On August 3, 2011, plaintiffs Jose A. Ibarra and Maria A. Ibarra brought this action in state court against defendants Onewest Bank, FSB ("Onewest") and First Mortgage Corporation ("First Mortgage"), arising from defendants' allegedly wrongful conduct related to a residential loan. Plaintiffs alleged violations of the Truth in Lending Act ("TILA"), 15 U.S.C. § 1601 et seq., and the Fair Credit Reporting Act ("FCRA"), 15 U.S.C. § 1681 et seq., and asserted various state law claims. First Mortgage removed the action from state court based on federal question jurisdiction. Plaintiffs subsequently filed a First Amended Complaint ("FAC") in which they abandoned their federal claims. (Docket No. 9.) Plaintiffs now move to remand this action back to state court based on lack of federal subject matter jurisdiction.*fn1 (Mot. to Remand at 2:20-21 (Docket No. 17).)
A defendant may remove an action filed in state court to federal court if the federal court would have original subject matter jurisdiction over the action. 28 U.S.C. § 1441. Federal courts have original subject matter jurisdiction over "all civil actions arising under the Constitution, laws, or treaties of the United States." 28 U.S.C. § 1331. Federal courts also have "supplemental jurisdiction over all other claims that are so related to claims in the action within such original jurisdiction that they form part of the same case or controversy under Article III of the United States Constitution." 28 U.S.C. § 1367(a).
"[J]urisdiction must be analyzed on the basis of the pleadings filed at the time of removal without reference to subsequent amendments . . . ." Chabner v. United of Omaha Life Ins. Co., 225 F.3d 1042, 1046 n.3 (9th Cir. 2000) (quoting Sparta Surgical Corp. v. Nat'l Ass'n of Sec. Dealers, 159 F.3d 1209, 1213 (9th Cir. 1998)) (internal quotation marks omitted). However, a district court "may decline to exercise supplemental jurisdiction . . . [if] the district court has dismissed all claims over which it has original jurisdiction." 28 U.S.C. § 1367(c); see also Acri v. Varian Assocs., Inc., 114 F.3d 999, 1001 n.3 (9th Cir. 1997) (en banc) (explaining that a district court may decide sua sponte to decline to exercise supplemental jurisdiction).
Here, the Notice of Removal based original jurisdiction on federal question jurisdiction, as the Complaint included causes of action arising under federal law. Because plaintiffs omitted their previously alleged federal claims from their FAC, this ground for original jurisdiction no longer exists.
Judicial economy, fairness, convenience, and comity inform a court in deciding whether to decline to exercise supplemental jurisdiction. Acri, 114 F.3d at 1001. The Supreme Court has stated that "in the usual case in which all federal-law claims are eliminated before trial, the balance of factors to be considered under the pendent jurisdiction doctrine--judicial economy, convenience, fairness, and comity--will point toward declining to exercise jurisdiction over the remaining state-law claims." Carnegie-Mellon Univ. v. Cohill, 484 U.S. 343, 350 n.7 (1988).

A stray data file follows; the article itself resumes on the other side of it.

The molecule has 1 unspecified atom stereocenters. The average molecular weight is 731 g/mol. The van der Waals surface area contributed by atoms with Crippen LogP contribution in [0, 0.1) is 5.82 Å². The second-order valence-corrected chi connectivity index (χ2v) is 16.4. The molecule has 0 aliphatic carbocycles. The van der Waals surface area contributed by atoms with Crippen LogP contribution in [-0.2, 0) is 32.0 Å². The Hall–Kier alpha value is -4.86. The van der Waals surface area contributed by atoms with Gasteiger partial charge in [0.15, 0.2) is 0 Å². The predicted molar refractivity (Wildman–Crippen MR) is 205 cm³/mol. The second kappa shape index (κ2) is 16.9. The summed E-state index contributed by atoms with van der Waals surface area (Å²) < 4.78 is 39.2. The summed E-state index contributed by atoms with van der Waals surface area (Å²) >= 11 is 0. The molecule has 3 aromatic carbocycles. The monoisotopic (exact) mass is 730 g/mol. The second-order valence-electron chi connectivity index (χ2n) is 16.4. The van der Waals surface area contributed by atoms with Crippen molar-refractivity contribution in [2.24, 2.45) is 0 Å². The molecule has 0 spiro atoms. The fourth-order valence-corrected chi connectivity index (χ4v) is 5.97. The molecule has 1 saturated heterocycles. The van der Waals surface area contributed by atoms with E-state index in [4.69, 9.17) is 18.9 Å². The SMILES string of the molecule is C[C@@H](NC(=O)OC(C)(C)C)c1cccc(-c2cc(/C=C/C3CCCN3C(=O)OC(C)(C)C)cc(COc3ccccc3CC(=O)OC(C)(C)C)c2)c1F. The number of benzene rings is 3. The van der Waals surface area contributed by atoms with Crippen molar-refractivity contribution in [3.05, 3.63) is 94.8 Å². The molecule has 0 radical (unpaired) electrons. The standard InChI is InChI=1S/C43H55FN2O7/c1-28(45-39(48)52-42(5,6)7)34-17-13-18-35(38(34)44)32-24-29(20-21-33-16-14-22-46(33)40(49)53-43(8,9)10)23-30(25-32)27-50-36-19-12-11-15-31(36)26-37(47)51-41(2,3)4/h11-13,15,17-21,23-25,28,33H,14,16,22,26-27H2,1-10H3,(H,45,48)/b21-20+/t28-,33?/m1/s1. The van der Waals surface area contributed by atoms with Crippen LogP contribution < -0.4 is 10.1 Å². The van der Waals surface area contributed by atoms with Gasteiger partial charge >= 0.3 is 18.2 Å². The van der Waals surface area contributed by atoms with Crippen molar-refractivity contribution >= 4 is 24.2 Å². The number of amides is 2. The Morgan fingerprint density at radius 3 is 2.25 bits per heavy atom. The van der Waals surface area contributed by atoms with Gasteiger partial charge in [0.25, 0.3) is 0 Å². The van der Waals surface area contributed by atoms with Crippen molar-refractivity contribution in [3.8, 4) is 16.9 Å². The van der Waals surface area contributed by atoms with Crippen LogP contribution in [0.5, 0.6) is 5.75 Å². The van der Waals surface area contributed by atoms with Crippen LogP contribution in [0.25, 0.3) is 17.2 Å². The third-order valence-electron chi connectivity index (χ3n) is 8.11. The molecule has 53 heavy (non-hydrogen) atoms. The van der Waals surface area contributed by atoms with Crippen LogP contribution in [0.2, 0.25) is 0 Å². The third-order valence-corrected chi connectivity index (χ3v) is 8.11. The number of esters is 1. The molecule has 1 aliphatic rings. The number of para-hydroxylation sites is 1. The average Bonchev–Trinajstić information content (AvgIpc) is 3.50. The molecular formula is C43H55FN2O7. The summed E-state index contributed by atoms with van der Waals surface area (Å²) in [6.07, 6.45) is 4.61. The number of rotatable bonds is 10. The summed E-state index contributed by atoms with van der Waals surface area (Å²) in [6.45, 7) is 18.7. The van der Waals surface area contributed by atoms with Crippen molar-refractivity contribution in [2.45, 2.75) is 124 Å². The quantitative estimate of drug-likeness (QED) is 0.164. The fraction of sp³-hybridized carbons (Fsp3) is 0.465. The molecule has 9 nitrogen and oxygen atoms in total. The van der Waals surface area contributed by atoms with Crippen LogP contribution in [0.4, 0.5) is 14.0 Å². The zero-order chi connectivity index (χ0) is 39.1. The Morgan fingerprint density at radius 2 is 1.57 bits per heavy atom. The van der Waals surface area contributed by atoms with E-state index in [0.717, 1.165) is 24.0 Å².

The court can find no reason that this is not a usual case in which all federal claims are eliminated well in advance of trial. Comity weighs in favor of declining to exercise supplemental jurisdiction because all the claims in the FAC are state law claims. The state court is competent to hear the case and may have a better understanding of the relevant state law.
As for judicial economy, this action is still in the early stages. A status conference has not yet been held and presumably discovery has not commenced. The only step taken has been OneWest's filing of a motion to dismiss, which this court has not yet decided. Judicial economy does not weigh in favor of exercising supplemental jurisdiction.
Lastly, convenience and fairness do not weigh in favor of exercising supplemental jurisdiction. The state and federal fora are equally convenient for the parties. There is no reason to doubt that the state court will provide an equally fair adjudication of the FAC. Accordingly, the court will remand this action to state court.
IT IS THEREFORE ORDERED that this action be, and the same hereby is, REMANDED to Superior Court of the State of California in ...